Meanwhile our regular Pourakarmikas, numbering 2,100, will continue to maintain cleanliness across all 65 Wards in their respective areas. Machinery will be utilised to clean manholes and drainage lines. Night cleaning machines will be deployed to keep the city clean without disturbing daytime traffic.

SOM: Mysuru is the second city in the country certified for Extended Producer Responsibility (EPR) in handling plastic waste. What steps are being taken to maintain this recognition and how can citizens get more involved?

Shariff: Indeed, MCC is the second city in the country to be certified for recycling 11 metric tons of plastic waste, turning multilayer plastic waste into useful products and recycling single-use plastic into tiles, benches and other products. We are planning to implement several new technologies to advance EPR.

Additionally, we intend to collect expired drugs for proper disposal. We have already taken measures to discourage the use of plastic bags and educated the public on waste segregation to keep the city plastic-free. Public participation and co-operation are crucial to our efforts to make the city plastic-free.

SOM: Mysuru was ranked as the ‘Cleanest City of India,’ but it has slipped in the ranking in recent years. What are your plans to reclaim the top spot?

Shariff: Mysuru was ranked as the Number 1 cleanest medium city (population between 3 and 10 lakh) and currently holds the fifth spot in the overall cleanest city survey. Previous officers and Pourakarmikas have worked tirelessly to improve our ranking but without public co-operation we cannot achieve the first spot.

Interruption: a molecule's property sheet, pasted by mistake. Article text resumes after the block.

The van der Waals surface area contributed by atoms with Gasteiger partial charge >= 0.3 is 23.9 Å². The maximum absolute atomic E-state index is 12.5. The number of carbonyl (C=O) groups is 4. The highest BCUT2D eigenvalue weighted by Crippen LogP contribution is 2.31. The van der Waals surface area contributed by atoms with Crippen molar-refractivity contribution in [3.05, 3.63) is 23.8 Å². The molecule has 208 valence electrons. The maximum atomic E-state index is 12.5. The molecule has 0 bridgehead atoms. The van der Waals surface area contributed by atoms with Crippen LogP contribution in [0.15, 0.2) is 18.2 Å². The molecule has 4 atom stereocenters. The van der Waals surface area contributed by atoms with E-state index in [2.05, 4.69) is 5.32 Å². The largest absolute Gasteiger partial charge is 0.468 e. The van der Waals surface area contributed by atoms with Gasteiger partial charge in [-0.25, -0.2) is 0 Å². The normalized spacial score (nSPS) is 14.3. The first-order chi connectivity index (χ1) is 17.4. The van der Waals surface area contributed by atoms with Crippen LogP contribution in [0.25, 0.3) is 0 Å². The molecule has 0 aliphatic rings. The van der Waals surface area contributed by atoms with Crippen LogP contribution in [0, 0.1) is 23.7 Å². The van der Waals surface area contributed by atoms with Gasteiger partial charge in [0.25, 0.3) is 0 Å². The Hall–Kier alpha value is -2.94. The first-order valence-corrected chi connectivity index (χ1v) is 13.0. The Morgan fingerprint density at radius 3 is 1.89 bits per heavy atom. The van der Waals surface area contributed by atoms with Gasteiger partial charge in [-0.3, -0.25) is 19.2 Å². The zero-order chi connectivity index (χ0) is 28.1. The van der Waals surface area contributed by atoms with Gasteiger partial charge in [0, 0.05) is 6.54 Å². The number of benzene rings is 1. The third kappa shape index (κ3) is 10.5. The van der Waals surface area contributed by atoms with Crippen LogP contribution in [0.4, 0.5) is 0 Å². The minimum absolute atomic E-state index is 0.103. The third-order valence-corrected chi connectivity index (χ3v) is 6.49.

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We have implemented various initiatives to educate citizens about waste management and conducted awareness programmes. Cleanliness, waste segregation, proper disposal of medical waste is essential to regain the top spot.

SOM: Unauthorised flex boards and banners have become an eyesore and are marring the beauty of the city. How do you propose to curb  this menace?

Shariff: We have instructed the MCC Zonal Commissioners to take up the steps required to maintain Mysuru as a ‘flex free city’ in tune with its heritage status. Unauthorised installation of hoardings, banners and publicity materials have already been prohibited. In case of violation, penalty will be levied against the persons responsible as per the Supreme Court orders.

We are planning to provide a different platform as an alternative and are considering to install digital boards and big electronic screens in particular zones to maintain the ambience of the city.

SOM: What best practices do you intend to implement for Mysuru’s development during                           your tenure?

Shariff: Our focus will be on cleanliness and sanitation. Apart from that, building upon the Smart City initiatives in Tumakuru and Davanagere, we plan to introduce digital libraries in Mysuru, benefiting the middle class and less privileged individuals and providing easy access to the internet. We are also working to ensure sustainable electric energy by installing solar power sources.

To enhance administrative efficiency, we will implement CCTV cameras for monitoring and surveillance. We have also applied for e-offices to speed up the work; addressing and responding to the requirements and complaints of the public is something that I am aiming at.

SOM: How do you manage to stay stress-free  despite your gruelling schedule?

Shariff: I have a passion for cricket and am part of a cricket academy in Rajivnagar, where I live. I also enjoy watching movies in various languages with my family and I’m passionate about gardening. Spending quality time with my two daughters is a source of joy for me, even with my busy schedule.

Since I’m passionate about my work and have been a specialised Municipal Services Officer for many years, I’ve become accustomed to the pressures and responsibilities that come with it.